CFA’s Rod Sinclair gets life membership

Rod Sinclair says he was 14 when he officially became a member of the CFA.

‘‘Officially’’ because, like many youngsters at the time, he had been turning out for fires with his father since he was eight or nine years old.

After more than 50 years as a volunteer, including significant stints as brigade captain and instructor, the Riddells Creek veteran has been presented with CFA life membership and a national medal.

‘‘It’s not done these days, but back then every kid was involved from a young age like that,’’ he said.

Mr Sinclair, who remains heavily involved as a vehicle trainer and firefighters’ association leader, said an emphasis on skills-based training was among the major changes to come in during his career.

‘‘We used to just do a massive amount of burning off, because that was the only way to do it,’’ he said.

‘‘Nowadays, with all the training centres, we are a lot better prepared.’’

He said protective equipment, too, had come a long way.

‘‘Firefighting is a lot safer than it used to be.’’

Not surprisingly, the Ash Wednesday bushfires of 1983 that devastated the Macedon Ranges are etched in Mr Sinclair’s memory.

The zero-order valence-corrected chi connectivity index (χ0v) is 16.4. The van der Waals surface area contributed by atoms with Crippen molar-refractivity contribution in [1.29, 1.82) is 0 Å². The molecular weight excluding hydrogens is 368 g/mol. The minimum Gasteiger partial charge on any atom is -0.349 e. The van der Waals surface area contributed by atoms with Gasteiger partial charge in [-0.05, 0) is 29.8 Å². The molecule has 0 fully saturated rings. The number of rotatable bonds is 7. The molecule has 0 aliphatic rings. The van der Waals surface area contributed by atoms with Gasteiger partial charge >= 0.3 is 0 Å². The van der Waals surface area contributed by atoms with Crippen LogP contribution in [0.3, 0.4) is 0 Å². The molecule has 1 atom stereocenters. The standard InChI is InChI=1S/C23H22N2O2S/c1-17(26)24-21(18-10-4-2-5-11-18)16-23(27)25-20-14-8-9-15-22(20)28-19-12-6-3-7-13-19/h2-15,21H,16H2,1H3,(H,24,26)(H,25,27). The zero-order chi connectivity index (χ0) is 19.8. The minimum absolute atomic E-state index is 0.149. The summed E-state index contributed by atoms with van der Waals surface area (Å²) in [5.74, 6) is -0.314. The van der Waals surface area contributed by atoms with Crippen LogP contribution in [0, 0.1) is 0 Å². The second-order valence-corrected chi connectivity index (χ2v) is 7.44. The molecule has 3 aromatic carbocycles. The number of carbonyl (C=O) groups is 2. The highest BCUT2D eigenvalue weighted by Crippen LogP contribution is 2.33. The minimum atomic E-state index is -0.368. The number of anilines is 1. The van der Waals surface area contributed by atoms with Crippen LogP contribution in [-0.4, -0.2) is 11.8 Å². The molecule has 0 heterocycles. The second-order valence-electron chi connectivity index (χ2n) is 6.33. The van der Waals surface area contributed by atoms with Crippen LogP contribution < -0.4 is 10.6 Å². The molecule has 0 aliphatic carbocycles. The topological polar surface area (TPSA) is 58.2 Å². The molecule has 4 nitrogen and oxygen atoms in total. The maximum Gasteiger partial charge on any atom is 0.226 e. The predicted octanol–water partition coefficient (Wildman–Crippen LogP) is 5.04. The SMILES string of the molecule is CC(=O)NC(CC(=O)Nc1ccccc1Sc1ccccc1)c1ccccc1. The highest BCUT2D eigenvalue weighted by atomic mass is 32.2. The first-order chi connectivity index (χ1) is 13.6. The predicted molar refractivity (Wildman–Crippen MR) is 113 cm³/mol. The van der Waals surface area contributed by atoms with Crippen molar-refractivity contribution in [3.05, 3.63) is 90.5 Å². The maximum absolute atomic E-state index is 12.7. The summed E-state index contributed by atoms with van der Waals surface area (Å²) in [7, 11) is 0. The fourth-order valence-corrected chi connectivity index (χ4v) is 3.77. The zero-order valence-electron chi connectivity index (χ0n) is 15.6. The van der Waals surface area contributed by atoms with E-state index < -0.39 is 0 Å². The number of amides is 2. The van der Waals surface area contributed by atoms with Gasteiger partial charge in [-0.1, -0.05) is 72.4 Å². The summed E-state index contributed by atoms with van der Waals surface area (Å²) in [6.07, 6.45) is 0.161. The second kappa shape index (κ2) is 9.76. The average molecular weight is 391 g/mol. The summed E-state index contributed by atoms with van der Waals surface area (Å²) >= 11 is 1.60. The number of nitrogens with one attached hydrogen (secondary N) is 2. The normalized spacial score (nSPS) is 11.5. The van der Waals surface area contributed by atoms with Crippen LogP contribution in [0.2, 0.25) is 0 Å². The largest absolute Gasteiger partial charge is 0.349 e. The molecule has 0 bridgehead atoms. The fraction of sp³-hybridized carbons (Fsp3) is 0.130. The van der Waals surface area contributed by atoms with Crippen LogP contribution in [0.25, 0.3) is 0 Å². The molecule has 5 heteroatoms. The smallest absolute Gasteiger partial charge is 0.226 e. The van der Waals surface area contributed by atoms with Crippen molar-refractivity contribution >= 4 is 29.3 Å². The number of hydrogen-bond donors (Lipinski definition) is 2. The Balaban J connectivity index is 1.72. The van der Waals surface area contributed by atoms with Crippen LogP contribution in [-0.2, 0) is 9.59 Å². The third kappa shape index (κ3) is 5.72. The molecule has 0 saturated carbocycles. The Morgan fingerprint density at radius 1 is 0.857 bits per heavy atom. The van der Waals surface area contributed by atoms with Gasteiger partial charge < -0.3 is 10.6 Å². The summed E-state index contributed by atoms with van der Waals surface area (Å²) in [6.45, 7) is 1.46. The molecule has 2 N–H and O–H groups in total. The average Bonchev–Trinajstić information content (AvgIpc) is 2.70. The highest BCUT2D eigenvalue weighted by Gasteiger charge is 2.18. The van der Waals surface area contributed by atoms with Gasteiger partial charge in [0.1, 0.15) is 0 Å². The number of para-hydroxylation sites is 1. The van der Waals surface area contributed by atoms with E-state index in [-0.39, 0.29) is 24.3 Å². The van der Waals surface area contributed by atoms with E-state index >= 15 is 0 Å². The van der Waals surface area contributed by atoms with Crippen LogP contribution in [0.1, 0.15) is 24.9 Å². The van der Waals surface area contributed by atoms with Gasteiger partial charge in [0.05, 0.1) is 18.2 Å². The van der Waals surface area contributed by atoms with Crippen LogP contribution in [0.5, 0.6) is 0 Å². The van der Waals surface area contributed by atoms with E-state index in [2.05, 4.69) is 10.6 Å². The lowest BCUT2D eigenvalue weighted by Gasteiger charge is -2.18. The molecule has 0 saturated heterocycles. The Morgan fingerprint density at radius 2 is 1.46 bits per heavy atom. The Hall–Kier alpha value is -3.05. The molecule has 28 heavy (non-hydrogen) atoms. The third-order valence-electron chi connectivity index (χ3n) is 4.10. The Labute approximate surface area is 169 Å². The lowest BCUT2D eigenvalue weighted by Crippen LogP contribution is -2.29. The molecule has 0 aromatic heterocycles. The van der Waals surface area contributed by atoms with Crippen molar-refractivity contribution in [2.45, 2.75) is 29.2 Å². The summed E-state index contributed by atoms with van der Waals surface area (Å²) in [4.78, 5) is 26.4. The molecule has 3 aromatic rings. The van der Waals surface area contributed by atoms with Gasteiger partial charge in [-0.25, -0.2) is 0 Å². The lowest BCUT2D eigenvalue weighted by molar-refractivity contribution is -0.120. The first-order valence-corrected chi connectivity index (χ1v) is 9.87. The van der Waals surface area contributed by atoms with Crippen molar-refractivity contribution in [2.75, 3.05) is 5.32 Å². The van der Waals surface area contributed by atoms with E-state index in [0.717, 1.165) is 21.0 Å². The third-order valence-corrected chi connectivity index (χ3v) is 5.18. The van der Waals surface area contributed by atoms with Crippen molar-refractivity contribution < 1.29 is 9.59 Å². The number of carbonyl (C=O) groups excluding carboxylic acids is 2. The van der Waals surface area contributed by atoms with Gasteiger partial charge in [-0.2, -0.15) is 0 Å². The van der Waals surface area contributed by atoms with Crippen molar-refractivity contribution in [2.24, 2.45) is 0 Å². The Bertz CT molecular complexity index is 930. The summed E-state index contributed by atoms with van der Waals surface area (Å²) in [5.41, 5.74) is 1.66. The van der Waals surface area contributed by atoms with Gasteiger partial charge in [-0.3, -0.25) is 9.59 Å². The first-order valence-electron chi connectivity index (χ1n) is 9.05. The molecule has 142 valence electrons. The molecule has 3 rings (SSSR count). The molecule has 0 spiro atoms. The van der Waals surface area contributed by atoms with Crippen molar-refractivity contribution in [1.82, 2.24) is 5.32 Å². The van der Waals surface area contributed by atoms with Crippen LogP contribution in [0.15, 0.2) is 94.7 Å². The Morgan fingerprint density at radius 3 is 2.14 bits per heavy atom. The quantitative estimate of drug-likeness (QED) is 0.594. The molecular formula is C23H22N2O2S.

But the trouble caused by the first batch of diesel trains is something not remembered by many others.

‘‘In the early days, those diesels used to light fires all along the train line,’’ he said.

‘‘We attended something like 120 fires a year [caused by trains] in the early ’70s.’’

One thing that hasn’t changed is the central part played by the brigade in the town life of Riddells Creek.

‘‘I’m very proud of our brigade,’’ Mr Sinclair said. ‘‘We’re still very strong on the community side with lots of volunteers, and that’s good for the town.

“That kind of mindset flows into every area. I remember when the football club was doing a major upgrade and they were without a siren for a time, so we’d go down with the fire truck and ring the siren at the end of the quarter.

“That’s what it’s all about, really,’’ he said.